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Posts Tagged ‘Shogun’

Film Review: Silence – A Film By Martin Scorsese

January 9, 2017 Leave a comment

Sometimes silence is the deadliest sound!

silence_posterBased on Shusaku Endo’s 1966 novel Martin Scorsese’s film ‘Silence’ is the third adaptation of the novel following ‘Chinmoku’, a 1971 film adaptation by Masahiro Shinoda, and the 1996 Portuguese version ‘Os Olhos da Ásia’ (The Eyes of Asia) by João Mário Lourenço Bagão Grilo.

Directed by Martin Scorsese, with a screenplay by Scorsese and Jay Cocks, it is set in the historical ‘Kakure Kirishitan’ (Hidden Christian) period of 17th century Japan. The main story takes place between 1640-1641, a few Read more…

Book Review: Photography In Japan 1853 – 1912

A delight to the eye and a treasure trove of information!

Girl in Heavy StormPhotography in Japan 1853-1912 , originally published in 2006, provides a fascinating glimpse into the world of early photography in Japan often little known outside academic circles or those with a specific interest in the period when Japan was undergoing rapid modernisation.

Though most people are generally unaware of the larger scope of the world of early photography in Japan and the early photographs of both non-Japanese and Japanese photographers, some with little more than a passing interest may be aware of the photographs of Felice Beato, which have recently had a fair amount of publicity, some of which are included in this book. The book follows the beginnings of photography in Japan from its introduction by foreigners through its Read more…

The Nakasendo Road Part Two: Day 4 -6

October 16, 2013 Leave a comment

Part Two of Three: Japanophile Trevor Skingle ‘walks Japan’ to raise funds for the humanitarian charity RedR UK!

Nakasendo Road Part Two Day 4 - 6Day Four: Hosokute to Okute – For those who had suffered from the unseasonal heat the day’s walk was limited to hiking from Hosokute to Okute, whilst the remainder of the group went on to complete the second part of the hike across Jūsan Toge (Thirteen Passes) into Ena. After an early morning stretch outside the Read more…

Shinsengumi In Kyoto Part One: The Lair Of The Mibu Wolves

August 13, 2013 5 comments

Shinsengumi: Japan’s “Special military police force” during the Bakumatsu years!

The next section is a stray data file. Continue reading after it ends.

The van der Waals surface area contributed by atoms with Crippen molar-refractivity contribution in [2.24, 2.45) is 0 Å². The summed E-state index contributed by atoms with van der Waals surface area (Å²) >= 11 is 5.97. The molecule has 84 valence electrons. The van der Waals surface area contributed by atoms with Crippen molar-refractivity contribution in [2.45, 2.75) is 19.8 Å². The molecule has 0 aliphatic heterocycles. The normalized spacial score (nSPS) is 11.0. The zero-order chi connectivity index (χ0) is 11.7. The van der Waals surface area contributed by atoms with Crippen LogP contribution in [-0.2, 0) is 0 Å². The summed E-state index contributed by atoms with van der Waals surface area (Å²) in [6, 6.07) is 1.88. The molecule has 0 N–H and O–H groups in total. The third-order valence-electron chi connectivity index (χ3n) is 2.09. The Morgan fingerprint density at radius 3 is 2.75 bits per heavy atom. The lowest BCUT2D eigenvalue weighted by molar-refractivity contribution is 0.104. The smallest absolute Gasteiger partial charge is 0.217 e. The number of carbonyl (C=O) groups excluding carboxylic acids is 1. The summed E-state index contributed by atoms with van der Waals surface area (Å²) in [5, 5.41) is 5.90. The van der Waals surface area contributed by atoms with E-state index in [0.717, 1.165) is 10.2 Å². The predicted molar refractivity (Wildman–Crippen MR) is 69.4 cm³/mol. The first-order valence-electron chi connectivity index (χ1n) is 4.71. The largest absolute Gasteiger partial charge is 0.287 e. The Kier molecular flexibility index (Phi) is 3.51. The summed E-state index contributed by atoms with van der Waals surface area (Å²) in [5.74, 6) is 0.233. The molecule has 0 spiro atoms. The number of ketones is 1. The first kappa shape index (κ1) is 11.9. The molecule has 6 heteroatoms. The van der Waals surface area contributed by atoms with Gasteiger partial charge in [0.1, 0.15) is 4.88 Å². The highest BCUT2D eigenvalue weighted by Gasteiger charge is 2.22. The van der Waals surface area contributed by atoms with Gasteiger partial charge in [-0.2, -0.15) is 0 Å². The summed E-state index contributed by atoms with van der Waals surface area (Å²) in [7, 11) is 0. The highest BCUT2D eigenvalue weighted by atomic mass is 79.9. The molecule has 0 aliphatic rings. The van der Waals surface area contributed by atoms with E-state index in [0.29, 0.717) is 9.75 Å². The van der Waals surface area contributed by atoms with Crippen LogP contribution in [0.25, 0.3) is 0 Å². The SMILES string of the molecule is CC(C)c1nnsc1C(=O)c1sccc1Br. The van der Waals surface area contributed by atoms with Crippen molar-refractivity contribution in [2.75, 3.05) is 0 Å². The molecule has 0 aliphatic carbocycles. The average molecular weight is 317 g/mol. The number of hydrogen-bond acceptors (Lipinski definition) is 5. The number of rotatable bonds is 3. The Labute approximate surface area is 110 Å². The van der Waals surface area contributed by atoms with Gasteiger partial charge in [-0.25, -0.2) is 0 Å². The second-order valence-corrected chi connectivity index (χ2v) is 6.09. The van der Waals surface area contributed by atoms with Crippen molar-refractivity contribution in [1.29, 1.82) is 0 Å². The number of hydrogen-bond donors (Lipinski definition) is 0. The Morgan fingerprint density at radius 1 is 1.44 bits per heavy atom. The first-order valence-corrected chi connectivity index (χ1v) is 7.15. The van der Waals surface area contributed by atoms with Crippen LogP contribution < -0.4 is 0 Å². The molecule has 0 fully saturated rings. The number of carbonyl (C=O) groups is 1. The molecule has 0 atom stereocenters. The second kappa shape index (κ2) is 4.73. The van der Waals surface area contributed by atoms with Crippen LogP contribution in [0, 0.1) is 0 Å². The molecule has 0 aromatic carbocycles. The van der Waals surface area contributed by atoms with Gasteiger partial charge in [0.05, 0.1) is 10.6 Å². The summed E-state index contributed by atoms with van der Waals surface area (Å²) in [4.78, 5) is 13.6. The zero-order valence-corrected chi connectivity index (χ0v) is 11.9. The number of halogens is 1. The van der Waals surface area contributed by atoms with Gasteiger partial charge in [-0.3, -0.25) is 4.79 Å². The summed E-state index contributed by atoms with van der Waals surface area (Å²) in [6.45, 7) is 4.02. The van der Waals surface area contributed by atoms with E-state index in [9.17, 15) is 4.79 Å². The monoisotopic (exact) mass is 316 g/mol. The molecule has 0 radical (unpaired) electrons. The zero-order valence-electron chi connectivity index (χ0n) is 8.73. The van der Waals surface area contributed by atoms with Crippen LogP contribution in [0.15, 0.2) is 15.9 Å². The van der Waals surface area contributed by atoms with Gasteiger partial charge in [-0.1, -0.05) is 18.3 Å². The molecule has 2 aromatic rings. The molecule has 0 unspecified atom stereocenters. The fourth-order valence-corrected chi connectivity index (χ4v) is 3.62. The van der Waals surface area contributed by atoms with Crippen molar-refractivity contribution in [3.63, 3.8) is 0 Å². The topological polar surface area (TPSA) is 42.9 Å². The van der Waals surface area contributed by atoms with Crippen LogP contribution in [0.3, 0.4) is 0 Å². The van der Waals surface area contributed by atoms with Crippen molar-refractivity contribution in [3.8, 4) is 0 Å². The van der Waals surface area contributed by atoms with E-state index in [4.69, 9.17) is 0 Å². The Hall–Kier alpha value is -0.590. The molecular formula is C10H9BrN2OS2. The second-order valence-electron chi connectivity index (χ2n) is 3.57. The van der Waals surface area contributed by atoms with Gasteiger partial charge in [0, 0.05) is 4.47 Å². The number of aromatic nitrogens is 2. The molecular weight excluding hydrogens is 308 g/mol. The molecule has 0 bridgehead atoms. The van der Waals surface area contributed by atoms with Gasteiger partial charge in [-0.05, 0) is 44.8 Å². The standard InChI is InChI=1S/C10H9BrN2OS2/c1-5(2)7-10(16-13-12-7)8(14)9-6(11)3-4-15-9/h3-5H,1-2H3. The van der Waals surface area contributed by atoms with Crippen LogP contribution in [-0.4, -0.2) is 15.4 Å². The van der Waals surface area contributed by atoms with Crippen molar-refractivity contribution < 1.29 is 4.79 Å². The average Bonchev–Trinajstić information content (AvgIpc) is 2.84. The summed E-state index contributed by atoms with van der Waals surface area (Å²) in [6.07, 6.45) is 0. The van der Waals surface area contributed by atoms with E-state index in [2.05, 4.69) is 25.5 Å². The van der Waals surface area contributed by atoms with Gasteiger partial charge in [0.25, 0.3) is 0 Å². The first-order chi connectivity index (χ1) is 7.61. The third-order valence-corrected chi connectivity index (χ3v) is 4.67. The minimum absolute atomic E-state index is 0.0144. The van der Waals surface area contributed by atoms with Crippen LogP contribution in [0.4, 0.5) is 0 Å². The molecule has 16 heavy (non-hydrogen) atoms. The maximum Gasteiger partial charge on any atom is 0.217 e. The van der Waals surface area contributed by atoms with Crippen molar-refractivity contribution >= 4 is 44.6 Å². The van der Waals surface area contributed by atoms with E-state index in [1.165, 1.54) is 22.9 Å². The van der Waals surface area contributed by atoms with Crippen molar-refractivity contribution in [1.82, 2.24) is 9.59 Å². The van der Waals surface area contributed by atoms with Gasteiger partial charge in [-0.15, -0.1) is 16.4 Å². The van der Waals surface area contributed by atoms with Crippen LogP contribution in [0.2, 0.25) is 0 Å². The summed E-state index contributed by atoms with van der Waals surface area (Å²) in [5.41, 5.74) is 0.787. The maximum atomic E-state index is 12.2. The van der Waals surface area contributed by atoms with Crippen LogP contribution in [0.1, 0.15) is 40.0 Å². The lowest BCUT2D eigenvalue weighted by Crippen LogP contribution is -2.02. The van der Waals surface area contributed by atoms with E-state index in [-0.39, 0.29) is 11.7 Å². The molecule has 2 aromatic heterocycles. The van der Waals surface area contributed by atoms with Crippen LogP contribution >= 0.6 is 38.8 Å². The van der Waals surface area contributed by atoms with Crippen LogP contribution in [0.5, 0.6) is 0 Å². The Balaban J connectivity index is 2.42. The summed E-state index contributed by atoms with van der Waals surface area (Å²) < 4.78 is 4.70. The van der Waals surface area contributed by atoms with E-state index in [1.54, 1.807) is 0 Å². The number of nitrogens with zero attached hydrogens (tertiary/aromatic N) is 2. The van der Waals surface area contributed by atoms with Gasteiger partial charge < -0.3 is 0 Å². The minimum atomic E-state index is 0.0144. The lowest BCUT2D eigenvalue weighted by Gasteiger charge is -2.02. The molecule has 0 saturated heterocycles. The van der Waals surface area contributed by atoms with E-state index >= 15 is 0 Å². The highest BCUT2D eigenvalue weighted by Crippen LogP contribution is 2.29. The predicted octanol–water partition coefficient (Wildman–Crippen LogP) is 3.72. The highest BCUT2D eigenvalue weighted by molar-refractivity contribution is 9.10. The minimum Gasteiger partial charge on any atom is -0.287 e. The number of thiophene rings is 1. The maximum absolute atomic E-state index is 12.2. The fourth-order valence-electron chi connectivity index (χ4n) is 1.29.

Shinsengumi in KyotoIn 1853 Commodore Perry’s Black Ships arrived in Yokohama Bay triggering a series of momentous events that between 1853 and 1867 shook the very foundations of Japanese society, ending Japan’s enforced isolation under the Read more…

Theatre Review: Anjin: The Shogun And The English Samurai

February 9, 2013 8 comments

A lavish three-hour stage production of the relationship between William Adams and Shogun to be Tokugawa Ieyasu!

Anjin - The Shogun and the English SamuraiOn the 12th April 1600, some six months before the battle of Sekigahara took place on 20th October that same year, the first Englishman to step foot in Japan, William Adams (Stephen Boxer), arrived off the coast of the Japanese province of Bungo in the Dutch ship the Liefde. It was a combination of these events which, that year, brought together and changed the fortunes of two men; William Adams, a maritime pilot from Gillingham, and the Shōgun to be Tokugawa Ieyasu (Masachika Ichimura), a descendant of the Minamoto and the wealthiest Daimyō (Lord) in Japan at Read more…

Interview: Producer Thelma Holt – Anjin: The Shogun and the English Samurai

January 30, 2013 5 comments

“The influence of Japanese theatre has been and is tremendous!”  Thelma Holt

Thelma Holt profile photoThelma Holt CBE began a long and distinguished theatre career as an actress. She then founded the Open Space Theatre in Tottenham and has worked for the Roundhouse, the National Theatre and the Peter Hall Company. She went on to found her own theatre production company, Thelma Holt Limited. She works with the distinguished Japanese Director Yukio Ninagawa to bring Anglo-Japanese theatre to the Read more…

Interview: Actor Stephen Boxer – Anjin: The Shogun and the Samurai

January 23, 2013 5 comments

“What I love is how their friendship [Anjin and Tokugawa] crossed boundaries and superseded all that and became mates!”  Steve Boxer

Stephen Boxer  as AnjinStephen Boxer is an Olivier nominated stage, film and television actor. A veteran of the RSC he has performed widely at, amongst others, the National Theatre, the Barbican, the Duchess Theatre, and the Hammersmith Lyric. He won a London Fringe Award for Best Actor in his role as the Governor in ‘The Clearing’ at the Bush Theatre and his performance with the RSC as Read more…

Anjin: The Shogun & The English Samurai At Sadler’s Wells London

January 15, 2013 8 comments

A magnificent 3-hour stage production set in 17th Century Japan!

Anjin - The Shogun and the English SamuraiGregory Doran’s production of ANJIN: THE SHOGUN & THE ENGLISH SAMURAI, written by Mike Poulton with Sho Kawai, will play eleven performances at Sadler’s Wells Theatre from 31 January to 9 February 2013, with the press night on Thursday 31 January.

William Adams, the “blue-eyed samurai” known in Japanese as Anjin, was an English maritime pilot. Washed ashore on a strange and exotic land, Anjin soon found himself as the trusted adviser to a powerful Read more…

DVD Review: Hara-kiri: Death Of A Samurai – A Film By Takashi Miike

May 19, 2012 10 comments

An epically beautiful film!

Takashi Miike (Audition, Ichi the Killer) follows up his martial-arts-heavy 13 Assassins with a more thoughtful, contemplative film that considers the role of ritual suicide in the ranks of the Samurai in 17th Century Japan. Hara-Kiri: Death of A Samurai, a remake of the Yasuhiko Takiguchi 1963 classic,  is told in most part by two long flashbacks, the movie tells the tale of a young unemployed samurai, Motome Chijiiwa (Eita), who is forced to commit ritual suicide by cutting open his stomach (seppuku) as punishment for Read more…